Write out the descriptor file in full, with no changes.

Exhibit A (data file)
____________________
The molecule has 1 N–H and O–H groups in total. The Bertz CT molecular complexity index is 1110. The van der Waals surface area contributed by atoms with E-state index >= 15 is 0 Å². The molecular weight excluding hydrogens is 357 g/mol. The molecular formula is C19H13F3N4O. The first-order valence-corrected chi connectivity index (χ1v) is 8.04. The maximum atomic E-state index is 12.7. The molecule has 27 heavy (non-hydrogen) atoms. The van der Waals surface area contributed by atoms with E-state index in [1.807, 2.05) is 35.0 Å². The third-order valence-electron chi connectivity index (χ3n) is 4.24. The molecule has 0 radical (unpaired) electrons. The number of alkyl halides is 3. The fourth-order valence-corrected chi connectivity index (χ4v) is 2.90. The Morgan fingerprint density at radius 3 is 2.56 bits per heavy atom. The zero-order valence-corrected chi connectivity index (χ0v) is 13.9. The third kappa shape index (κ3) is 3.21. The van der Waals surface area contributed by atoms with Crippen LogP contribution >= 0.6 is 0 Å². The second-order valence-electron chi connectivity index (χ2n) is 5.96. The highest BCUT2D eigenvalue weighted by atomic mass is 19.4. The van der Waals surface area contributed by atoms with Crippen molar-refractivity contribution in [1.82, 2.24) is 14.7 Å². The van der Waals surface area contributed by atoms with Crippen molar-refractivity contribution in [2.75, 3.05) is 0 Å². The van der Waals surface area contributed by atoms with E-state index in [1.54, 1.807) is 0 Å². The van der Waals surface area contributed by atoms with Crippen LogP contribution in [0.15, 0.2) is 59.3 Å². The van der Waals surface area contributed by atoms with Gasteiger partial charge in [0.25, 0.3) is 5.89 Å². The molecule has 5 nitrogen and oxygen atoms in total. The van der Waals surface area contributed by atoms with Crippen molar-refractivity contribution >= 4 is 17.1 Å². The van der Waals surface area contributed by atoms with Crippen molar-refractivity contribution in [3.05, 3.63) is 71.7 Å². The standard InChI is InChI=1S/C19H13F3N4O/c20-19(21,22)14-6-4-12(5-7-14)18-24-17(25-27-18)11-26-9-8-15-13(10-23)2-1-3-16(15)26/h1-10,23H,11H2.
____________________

The molecule has 1 N–H and O–H groups in total. The Bertz CT molecular complexity index is 1110. The van der Waals surface area contributed by atoms with E-state index >= 15 is 0 Å². The molecular weight excluding hydrogens is 357 g/mol. The molecular formula is C19H13F3N4O. The first-order valence-corrected chi connectivity index (χ1v) is 8.04. The maximum atomic E-state index is 12.7. The molecule has 27 heavy (non-hydrogen) atoms. The van der Waals surface area contributed by atoms with E-state index in [1.807, 2.05) is 35.0 Å². The third-order valence-electron chi connectivity index (χ3n) is 4.24. The molecule has 0 radical (unpaired) electrons. The number of alkyl halides is 3. The fourth-order valence-corrected chi connectivity index (χ4v) is 2.90. The Morgan fingerprint density at radius 3 is 2.56 bits per heavy atom. The zero-order valence-corrected chi connectivity index (χ0v) is 13.9. The third kappa shape index (κ3) is 3.21. The van der Waals surface area contributed by atoms with Crippen LogP contribution >= 0.6 is 0 Å². The second-order valence-electron chi connectivity index (χ2n) is 5.96. The highest BCUT2D eigenvalue weighted by atomic mass is 19.4. The van der Waals surface area contributed by atoms with Crippen molar-refractivity contribution in [1.82, 2.24) is 14.7 Å². The van der Waals surface area contributed by atoms with Crippen molar-refractivity contribution in [2.75, 3.05) is 0 Å². The van der Waals surface area contributed by atoms with E-state index in [1.54, 1.807) is 0 Å². The van der Waals surface area contributed by atoms with Crippen LogP contribution in [0.15, 0.2) is 59.3 Å². The van der Waals surface area contributed by atoms with Gasteiger partial charge in [0.25, 0.3) is 5.89 Å². The molecule has 5 nitrogen and oxygen atoms in total. The van der Waals surface area contributed by atoms with Crippen molar-refractivity contribution >= 4 is 17.1 Å². The van der Waals surface area contributed by atoms with Crippen molar-refractivity contribution in [3.05, 3.63) is 71.7 Å². The standard InChI is InChI=1S/C19H13F3N4O/c20-19(21,22)14-6-4-12(5-7-14)18-24-17(25-27-18)11-26-9-8-15-13(10-23)2-1-3-16(15)26/h1-10,23H,11H2.